Chatting on Mass. Senate, Citizens United and professional wrestling
We spent an hour chatting live online today about what Sen.-elect Scott Brown's (R) victory on Tuesday means for health care and the 2010 elections, the impact of the Supreme Court's ruling yesterday on the Citizens United case and, in one of the biggest non sequiturs you will ever find, the best professional wrestlers of all time.
A few of our favorite questions and answers are below. You can always check out the full chat transcript and set a date with us every Friday morning from 11 am to noon.
Richmond, VA: How do you factor in the Supreme Court decision yesterday into November's races? Do you think some seats that looked safe will now be more vulnerable if a large corporate or union interest decides it's in it's better interest to dump obscene amounts of money into a candidate?
Thx. Dunkin Donuts regular..
Chris Cillizza: Love it.
Nothing better than a cruller and cup of Dunkin. Man I miss the northeast sometimes.
On the SCOTUS ruling, I think the basic effect will be to take power in campaigns away from candidates and party committees and hand it to outside interest groups.
While candidates and party committees have to abide by contribution limits, corporations and unions can now use unlimited sums of money to DIRECTLY advocate for the election or defeat of a candidate.
That is HUGE. (In the past, they could only run so-called "issue" ads, advocating for a particular issue but not directly asking for voters to cast a ballot for or against a candidate.)
What it means is there will be HUGE amounts of money poured into campaign ads during this campaign. HUGE.
Anonymous: I was in the camp of "This is a national election"
For one, because of electoral college, even the race for U.S. President isn't a national election.
But the more and more I read about Martha Coakley's campaign, the more I think she deserve more and more of the blame. This was a woman who polled her chances of winning before Edward M. Kennedy had died and the announced she was running with 2 weeks of his death. That put of the Kennedy family and the Democratic establishment.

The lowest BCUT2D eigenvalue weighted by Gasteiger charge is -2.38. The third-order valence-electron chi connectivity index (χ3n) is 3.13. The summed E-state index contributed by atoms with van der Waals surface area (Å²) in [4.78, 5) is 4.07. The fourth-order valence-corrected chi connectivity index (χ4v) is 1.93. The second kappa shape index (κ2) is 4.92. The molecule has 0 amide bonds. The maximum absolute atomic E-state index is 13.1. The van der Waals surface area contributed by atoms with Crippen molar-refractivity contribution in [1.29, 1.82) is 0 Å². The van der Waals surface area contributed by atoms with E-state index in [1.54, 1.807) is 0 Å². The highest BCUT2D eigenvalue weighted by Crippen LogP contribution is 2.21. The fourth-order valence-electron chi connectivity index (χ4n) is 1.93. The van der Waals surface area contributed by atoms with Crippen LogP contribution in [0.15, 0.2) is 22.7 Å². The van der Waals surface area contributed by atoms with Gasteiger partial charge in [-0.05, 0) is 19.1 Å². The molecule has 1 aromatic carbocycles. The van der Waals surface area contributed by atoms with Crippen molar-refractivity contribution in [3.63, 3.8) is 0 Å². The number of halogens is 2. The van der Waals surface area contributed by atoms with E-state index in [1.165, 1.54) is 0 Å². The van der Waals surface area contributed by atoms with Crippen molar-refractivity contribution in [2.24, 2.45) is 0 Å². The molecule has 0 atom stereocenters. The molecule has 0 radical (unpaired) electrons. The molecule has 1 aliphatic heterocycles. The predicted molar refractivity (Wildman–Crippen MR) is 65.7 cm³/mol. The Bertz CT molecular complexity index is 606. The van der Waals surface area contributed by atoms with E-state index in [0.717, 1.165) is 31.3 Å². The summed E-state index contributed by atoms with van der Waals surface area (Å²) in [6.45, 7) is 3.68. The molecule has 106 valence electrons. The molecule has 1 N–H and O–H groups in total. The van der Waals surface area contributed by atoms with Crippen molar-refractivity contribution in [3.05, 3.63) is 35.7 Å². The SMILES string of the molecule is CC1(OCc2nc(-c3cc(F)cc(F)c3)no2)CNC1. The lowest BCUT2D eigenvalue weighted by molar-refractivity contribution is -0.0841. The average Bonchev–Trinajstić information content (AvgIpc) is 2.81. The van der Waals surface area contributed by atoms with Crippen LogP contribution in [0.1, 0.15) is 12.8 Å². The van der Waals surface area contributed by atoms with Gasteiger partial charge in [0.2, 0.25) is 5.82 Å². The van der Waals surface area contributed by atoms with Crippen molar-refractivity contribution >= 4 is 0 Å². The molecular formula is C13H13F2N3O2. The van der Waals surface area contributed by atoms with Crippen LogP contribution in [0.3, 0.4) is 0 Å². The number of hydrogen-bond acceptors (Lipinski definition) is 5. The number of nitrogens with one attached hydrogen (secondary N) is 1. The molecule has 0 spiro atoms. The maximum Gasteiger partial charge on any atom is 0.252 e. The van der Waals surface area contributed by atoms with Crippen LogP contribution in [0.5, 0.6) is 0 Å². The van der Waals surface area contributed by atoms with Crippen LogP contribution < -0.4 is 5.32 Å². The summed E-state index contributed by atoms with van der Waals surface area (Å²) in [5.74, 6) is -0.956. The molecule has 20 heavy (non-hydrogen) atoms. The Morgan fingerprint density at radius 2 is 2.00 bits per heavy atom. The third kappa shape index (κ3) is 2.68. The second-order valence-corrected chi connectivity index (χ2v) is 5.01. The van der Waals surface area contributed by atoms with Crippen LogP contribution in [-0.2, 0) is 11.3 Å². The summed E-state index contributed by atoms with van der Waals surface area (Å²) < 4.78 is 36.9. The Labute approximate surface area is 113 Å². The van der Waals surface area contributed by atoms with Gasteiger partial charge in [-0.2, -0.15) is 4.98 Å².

Boston talk radio was in the bag for Scott Brown and he pretty much got 24 advertising from them while only one show. Coakley didn't spend a penny on advertising in Latino or Black media markets. She didn't call Boston Mayor Menino or any of the U.S. Representatives until a week before Election Day. And there are rumors that Mayor Menino purposely kept quiet on the race, not because she was going to lose, but he wanted her to lose.
Chris Cillizza: I DO think Coakley ran a poor campaign -- sort of hard to dispute that.
But, I think to say the President and his agenda had NOTHING to do with the race is beyond implausible.
Scott Brown ran overtly as a check and balance to the Obama agenda in Washington; at his victory speech people were chanting "41" to signify his status as the vote that kept Democrats from a filibuster proof majority.
In a race that draws as much national attention and money as this one did, there's no ONE thing that causes a candidate to win or lose.
Arlington: Hulk Hogan is clearly the #1 wrestler. As the French would say, come on now.
Chris Cillizza: Dude could not wrestle a lick. The leg drop as a finishing move? COME ON.
My top 3: 1. Flair 2. Bret Hart 3. Shawn Michaels
January 22, 2010; 6:00 PM ET
Categories: Fix Notes
Save & Share: Previous: Five myths about the Massachusetts Senate election
Next: Plouffe stepping up role as adviser to White House
Posted by: crrobin | January 23, 2010 6:42 PM | Report abuse
Posted by: 37thand0street | January 23, 2010 12:16 PM | Report abuse
Posted by: Moonbat | January 23, 2010 8:46 AM | Report abuse
Posted by: douglaslbarber | January 22, 2010 11:02 PM | Report abuse
Posted by: DDAWD | January 22, 2010 10:08 PM | Report abuse
Posted by: FairlingtonBlade | January 22, 2010 8:21 PM | Report abuse
Posted by: broadwayjoe | January 22, 2010 7:52 PM | Report abuse
Posted by: DDAWD | January 22, 2010 6:26 PM | Report abuse
The comments to this entry are closed.